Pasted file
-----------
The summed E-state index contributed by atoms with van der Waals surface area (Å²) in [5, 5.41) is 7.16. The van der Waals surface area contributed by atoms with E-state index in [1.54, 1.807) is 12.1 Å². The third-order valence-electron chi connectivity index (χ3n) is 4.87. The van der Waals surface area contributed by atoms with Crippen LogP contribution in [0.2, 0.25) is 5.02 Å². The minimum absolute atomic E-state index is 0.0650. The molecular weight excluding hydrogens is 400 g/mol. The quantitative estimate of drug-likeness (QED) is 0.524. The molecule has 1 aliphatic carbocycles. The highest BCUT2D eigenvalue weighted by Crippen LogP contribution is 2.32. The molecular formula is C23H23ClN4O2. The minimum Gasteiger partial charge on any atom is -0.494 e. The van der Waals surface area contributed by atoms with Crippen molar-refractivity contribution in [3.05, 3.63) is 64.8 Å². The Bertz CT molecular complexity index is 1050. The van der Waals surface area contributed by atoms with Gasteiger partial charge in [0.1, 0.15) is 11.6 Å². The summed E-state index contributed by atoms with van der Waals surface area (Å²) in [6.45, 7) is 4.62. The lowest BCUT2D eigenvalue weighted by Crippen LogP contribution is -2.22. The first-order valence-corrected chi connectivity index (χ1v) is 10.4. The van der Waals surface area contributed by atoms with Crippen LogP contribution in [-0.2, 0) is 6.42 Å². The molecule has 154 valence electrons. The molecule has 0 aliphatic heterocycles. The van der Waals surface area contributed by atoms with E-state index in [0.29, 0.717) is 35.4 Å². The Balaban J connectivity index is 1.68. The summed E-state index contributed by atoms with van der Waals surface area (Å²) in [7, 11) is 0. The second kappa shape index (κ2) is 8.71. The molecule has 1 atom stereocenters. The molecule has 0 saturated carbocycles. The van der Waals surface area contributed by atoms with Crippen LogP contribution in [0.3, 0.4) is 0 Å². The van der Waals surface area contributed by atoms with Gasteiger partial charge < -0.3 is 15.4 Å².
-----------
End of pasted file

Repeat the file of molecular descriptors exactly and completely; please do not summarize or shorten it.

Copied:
The summed E-state index contributed by atoms with van der Waals surface area (Å²) in [5, 5.41) is 7.16. The van der Waals surface area contributed by atoms with E-state index in [1.54, 1.807) is 12.1 Å². The third-order valence-electron chi connectivity index (χ3n) is 4.87. The van der Waals surface area contributed by atoms with Crippen LogP contribution in [0.2, 0.25) is 5.02 Å². The minimum absolute atomic E-state index is 0.0650. The molecular weight excluding hydrogens is 400 g/mol. The quantitative estimate of drug-likeness (QED) is 0.524. The molecule has 1 aliphatic carbocycles. The highest BCUT2D eigenvalue weighted by Crippen LogP contribution is 2.32. The molecular formula is C23H23ClN4O2. The minimum Gasteiger partial charge on any atom is -0.494 e. The van der Waals surface area contributed by atoms with Crippen molar-refractivity contribution in [3.05, 3.63) is 64.8 Å². The Bertz CT molecular complexity index is 1050. The van der Waals surface area contributed by atoms with Gasteiger partial charge in [0.1, 0.15) is 11.6 Å². The summed E-state index contributed by atoms with van der Waals surface area (Å²) in [6.45, 7) is 4.62. The lowest BCUT2D eigenvalue weighted by Crippen LogP contribution is -2.22. The first-order valence-corrected chi connectivity index (χ1v) is 10.4. The van der Waals surface area contributed by atoms with Crippen LogP contribution in [-0.2, 0) is 6.42 Å². The molecule has 154 valence electrons. The molecule has 0 aliphatic heterocycles. The van der Waals surface area contributed by atoms with E-state index in [0.29, 0.717) is 35.4 Å². The Balaban J connectivity index is 1.68. The summed E-state index contributed by atoms with van der Waals surface area (Å²) in [7, 11) is 0. The second kappa shape index (κ2) is 8.71. The molecule has 1 atom stereocenters. The molecule has 0 saturated carbocycles. The van der Waals surface area contributed by atoms with Crippen LogP contribution in [0.3, 0.4) is 0 Å². The van der Waals surface area contributed by atoms with Gasteiger partial charge < -0.3 is 15.4 Å².